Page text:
You would think that with four movies and three directors, the “Harry Potter” series would lose its way somewhere. Yet somehow, each installment has managed to stay consistent in terms of style, while bringing just the right tone to the screen.
The fourth addition, “Harry Potter and the Goblet of Fire,” is no different, despite the presence of yet another new director. It succeeds in every way, surpassing the first three Potter films on the shoulders of its intense story.
In 2000, Chris Columbus was tapped to handle Harry’s early years. With “The Sorcerer’s Stone” and “The Chamber of Secrets,” he succeeded in creating a successful, kid-friendly atmosphere. Harry’s initial endeavors were perilous to be sure, yet they had an endearing and light quality to them, as was the intention. After all, Harry was still a young boy.
For “The Prisoner of Azkaban,” the third chapter of the series, Columbus was replaced by Alfonso Cuar?n. Despite the reservations of some fans, Cuar?n proved his worth. As Harry’s story got darker, so did the look of the world around him.
The story gets even gloomier in “Goblet of Fire,” as Harry’s latest director, Mike Newell, expands further on Cuar?n’s vision. A veteran television director with a few successful film credits, Newell wasn’t the consensus’ choice to direct, but he has certainly shown he has what it takes. This sequel definitely earned its PG-13 rating.
“Goblet of Fire” follows Harry Potter (Daniel Radcliffe) during his fourth year at Hogwarts School of Witchcraft and Wizardry. In this year, Hogwarts has the honor of hosting the legendary Triwizard Tournament, where students from three rival schools battle in a series of increasingly challenging competitions.
The competitors are chosen by the Goblet of Fire, a magical, flaming chalice that spits out the name of one individual from each school. An apparent glitch causes the impossible to happen, and an underage Harry is chosen as a second representative from Hogwarts. From there, he is thrust into a fierce competition for eternal glory. It is a contest he is not ready to – and does not want to – compete in.
“Goblet of Fire” – which runs about two and a half hours – starts slowly, picks up speed and then never hits the brakes until the credits roll. Newell and his colleagues are bordering on epic filmmaking here, and they should be commended for their efforts. The special effects are flawless and the performances are pitch-perfect. Everything about this one feels big, even Harry himself, who is visibly in the middle of his transition from young boy to adolescent to adult.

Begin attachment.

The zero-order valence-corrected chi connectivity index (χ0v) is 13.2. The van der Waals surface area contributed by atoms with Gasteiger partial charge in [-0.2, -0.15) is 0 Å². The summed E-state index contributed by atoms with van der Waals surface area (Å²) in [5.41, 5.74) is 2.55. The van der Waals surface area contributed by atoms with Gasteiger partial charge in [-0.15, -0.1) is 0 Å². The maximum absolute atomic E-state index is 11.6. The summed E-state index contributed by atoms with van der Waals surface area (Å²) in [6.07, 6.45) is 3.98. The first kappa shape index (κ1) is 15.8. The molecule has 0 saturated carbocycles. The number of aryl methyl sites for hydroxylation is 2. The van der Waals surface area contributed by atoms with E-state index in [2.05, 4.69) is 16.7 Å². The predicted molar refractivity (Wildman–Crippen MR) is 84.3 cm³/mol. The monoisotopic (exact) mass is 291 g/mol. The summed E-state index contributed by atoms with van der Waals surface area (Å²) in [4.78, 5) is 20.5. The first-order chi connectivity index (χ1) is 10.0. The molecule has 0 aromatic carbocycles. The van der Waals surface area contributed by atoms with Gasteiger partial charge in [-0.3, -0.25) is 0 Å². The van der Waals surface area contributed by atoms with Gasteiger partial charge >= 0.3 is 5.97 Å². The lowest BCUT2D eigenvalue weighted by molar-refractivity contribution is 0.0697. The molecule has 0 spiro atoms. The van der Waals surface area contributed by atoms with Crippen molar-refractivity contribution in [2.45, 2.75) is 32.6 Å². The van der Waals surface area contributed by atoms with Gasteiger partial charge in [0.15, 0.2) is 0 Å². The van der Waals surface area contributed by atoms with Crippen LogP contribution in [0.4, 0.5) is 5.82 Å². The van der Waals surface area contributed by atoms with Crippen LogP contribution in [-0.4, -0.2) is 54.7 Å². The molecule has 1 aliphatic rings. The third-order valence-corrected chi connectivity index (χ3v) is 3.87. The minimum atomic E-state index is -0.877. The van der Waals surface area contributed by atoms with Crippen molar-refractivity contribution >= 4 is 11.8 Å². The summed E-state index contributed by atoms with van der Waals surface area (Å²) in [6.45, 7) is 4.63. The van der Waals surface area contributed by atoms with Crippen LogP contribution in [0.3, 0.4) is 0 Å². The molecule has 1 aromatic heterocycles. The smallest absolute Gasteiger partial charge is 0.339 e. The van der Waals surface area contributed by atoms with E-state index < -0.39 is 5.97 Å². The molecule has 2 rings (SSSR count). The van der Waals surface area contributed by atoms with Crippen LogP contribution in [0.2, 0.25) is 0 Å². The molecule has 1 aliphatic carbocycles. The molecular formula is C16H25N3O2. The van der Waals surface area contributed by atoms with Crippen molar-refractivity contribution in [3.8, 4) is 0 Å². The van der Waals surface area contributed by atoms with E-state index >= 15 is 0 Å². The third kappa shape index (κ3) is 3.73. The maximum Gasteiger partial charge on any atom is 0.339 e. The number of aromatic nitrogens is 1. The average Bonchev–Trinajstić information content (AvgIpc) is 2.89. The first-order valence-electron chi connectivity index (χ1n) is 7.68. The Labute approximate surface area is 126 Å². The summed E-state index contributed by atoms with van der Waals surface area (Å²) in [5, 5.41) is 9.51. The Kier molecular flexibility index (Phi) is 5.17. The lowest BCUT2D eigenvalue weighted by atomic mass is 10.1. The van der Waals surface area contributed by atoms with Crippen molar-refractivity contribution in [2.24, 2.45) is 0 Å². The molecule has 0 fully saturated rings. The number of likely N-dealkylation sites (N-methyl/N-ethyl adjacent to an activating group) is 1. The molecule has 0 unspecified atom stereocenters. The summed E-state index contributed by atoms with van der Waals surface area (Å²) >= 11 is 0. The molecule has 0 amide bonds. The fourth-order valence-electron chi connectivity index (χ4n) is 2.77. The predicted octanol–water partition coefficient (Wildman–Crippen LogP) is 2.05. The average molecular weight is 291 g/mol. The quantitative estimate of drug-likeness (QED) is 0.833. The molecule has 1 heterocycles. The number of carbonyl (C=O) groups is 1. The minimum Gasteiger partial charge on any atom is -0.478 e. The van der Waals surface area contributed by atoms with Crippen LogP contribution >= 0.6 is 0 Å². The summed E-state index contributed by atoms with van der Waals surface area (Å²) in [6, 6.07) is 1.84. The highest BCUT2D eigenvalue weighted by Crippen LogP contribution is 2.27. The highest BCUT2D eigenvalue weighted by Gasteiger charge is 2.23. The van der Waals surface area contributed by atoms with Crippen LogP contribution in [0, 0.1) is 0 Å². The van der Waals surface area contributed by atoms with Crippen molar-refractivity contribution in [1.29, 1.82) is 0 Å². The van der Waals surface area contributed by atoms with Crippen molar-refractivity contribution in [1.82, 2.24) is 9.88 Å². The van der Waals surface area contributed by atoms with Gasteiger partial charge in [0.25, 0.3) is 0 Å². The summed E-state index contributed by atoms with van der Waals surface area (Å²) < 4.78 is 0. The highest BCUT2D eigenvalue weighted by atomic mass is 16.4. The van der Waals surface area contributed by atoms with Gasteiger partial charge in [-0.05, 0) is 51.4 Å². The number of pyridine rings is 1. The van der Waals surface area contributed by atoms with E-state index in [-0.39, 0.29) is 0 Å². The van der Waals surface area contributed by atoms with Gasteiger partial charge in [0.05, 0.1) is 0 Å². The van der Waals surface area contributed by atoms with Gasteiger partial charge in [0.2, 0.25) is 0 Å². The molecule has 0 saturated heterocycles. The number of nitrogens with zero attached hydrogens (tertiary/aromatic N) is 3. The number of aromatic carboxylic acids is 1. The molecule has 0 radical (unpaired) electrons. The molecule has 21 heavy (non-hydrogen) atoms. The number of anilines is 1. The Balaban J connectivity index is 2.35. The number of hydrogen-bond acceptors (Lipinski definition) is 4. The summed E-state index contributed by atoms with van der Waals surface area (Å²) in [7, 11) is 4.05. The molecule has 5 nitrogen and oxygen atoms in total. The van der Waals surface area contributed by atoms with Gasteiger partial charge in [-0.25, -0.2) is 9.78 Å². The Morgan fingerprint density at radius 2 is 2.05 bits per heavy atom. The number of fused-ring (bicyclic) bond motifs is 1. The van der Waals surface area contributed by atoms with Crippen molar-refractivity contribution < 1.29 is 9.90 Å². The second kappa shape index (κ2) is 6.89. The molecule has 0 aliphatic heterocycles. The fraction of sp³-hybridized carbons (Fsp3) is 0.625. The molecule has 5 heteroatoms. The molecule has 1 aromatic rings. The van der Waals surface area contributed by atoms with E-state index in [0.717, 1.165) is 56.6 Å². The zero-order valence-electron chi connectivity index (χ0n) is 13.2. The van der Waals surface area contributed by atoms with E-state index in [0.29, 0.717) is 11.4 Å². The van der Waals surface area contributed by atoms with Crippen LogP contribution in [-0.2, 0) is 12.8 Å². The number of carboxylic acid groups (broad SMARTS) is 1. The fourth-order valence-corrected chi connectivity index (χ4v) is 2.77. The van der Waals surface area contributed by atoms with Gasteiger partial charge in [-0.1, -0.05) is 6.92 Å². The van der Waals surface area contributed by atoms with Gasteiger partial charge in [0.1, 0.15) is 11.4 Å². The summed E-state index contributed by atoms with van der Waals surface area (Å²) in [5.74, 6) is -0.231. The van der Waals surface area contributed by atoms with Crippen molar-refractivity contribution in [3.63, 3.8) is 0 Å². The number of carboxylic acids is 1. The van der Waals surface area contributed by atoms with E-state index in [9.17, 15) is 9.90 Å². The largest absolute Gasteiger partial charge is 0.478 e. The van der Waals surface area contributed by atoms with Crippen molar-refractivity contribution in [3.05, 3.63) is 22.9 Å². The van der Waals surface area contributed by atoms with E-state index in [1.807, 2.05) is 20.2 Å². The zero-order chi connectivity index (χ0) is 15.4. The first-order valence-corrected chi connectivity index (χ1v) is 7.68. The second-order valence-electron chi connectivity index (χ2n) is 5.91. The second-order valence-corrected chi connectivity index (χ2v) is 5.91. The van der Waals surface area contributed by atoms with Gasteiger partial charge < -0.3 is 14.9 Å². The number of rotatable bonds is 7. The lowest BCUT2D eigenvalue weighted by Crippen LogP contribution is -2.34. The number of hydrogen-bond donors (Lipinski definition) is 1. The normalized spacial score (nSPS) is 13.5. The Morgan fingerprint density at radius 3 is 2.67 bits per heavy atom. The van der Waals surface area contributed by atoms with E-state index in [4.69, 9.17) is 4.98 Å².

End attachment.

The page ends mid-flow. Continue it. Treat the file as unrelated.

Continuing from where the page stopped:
The same can also be said for his friends, Ron Weasley (Rupert Grint) and Hermione Granger (Emma Watson). Hermione must deal with newfound sexuality and her affection for a Quidditch star named Viktor Krum (Stanislav Ianevski). Ron struggles with his jealousy when Harry is selected for the Triwizard Tournament. Harry has trouble battling with his ever-growing adult responsibilities, especially with the return of the evil Lord Voldemort (Ralph Fiennes) lingering.
It’s these issues that are the heart of the film. At its core, the “Harry Potter” series is all just an elaborate coming-of-age story.
And with any coming-of-age story, the point is to actually watch the characters “come of age.” With four movies down and three to go, the executives at Warner Brothers need to be wary of allowing any major changes in the cast, regardless of monetary issues. Yes, they’ve proven that a new director doesn’t necessarily mean doom for the series, but imagine a different actor playing Harry or Ron. It would ruin the continuity of a saga that is seemingly gaining more strength with each consecutive film.
Several franchises are set to have this casting problem in the near future – most notably “Spider-Man,” after the release of its third movie in 2007. As for “Harry Potter,” Radcliffe is signed on to star in the adaptation of J.K. Rowling’s fifth book, “Harry Potter and the Order of the Phoenix.” After that, nothing is certain. He has said before that he may feel the need to explore other roles. Other members of the cast could feel the same way as the years go by.
Still, if the producers can manage to keep the principal cast intact for the entire series, the “Harry Potter” franchise could end as one of the greatest cinematic achievements in history. Never has a series of books been so closely adapted, featuring continuity with nearly the entire cast. If “Goblet of Fire” is any indication, Potter fans have a lot to look forward to.